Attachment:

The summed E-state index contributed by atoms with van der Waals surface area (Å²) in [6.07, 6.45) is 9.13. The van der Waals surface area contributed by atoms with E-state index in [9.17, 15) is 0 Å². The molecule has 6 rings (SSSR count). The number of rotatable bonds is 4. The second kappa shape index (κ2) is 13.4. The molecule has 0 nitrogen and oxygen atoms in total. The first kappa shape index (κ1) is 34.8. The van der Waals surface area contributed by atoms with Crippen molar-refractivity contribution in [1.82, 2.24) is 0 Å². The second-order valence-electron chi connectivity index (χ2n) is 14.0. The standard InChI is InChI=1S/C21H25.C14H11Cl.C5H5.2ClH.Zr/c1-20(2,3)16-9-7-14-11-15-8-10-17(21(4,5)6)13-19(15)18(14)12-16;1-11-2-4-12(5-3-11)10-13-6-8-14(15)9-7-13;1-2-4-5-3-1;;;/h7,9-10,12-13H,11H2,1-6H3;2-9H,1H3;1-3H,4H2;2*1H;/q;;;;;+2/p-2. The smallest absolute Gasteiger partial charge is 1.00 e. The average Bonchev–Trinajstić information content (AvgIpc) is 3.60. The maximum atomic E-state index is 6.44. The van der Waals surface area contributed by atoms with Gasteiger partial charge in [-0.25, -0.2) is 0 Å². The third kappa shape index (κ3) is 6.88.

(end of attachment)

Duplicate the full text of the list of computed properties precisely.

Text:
The summed E-state index contributed by atoms with van der Waals surface area (Å²) in [6.07, 6.45) is 9.13. The van der Waals surface area contributed by atoms with E-state index in [9.17, 15) is 0 Å². The molecule has 6 rings (SSSR count). The number of rotatable bonds is 4. The second kappa shape index (κ2) is 13.4. The molecule has 0 nitrogen and oxygen atoms in total. The first kappa shape index (κ1) is 34.8. The van der Waals surface area contributed by atoms with Crippen molar-refractivity contribution in [1.82, 2.24) is 0 Å². The second-order valence-electron chi connectivity index (χ2n) is 14.0. The standard InChI is InChI=1S/C21H25.C14H11Cl.C5H5.2ClH.Zr/c1-20(2,3)16-9-7-14-11-15-8-10-17(21(4,5)6)13-19(15)18(14)12-16;1-11-2-4-12(5-3-11)10-13-6-8-14(15)9-7-13;1-2-4-5-3-1;;;/h7,9-10,12-13H,11H2,1-6H3;2-9H,1H3;1-3H,4H2;2*1H;/q;;;;;+2/p-2. The smallest absolute Gasteiger partial charge is 1.00 e. The average Bonchev–Trinajstić information content (AvgIpc) is 3.60. The maximum atomic E-state index is 6.44. The van der Waals surface area contributed by atoms with Gasteiger partial charge in [-0.25, -0.2) is 0 Å². The third kappa shape index (κ3) is 6.88.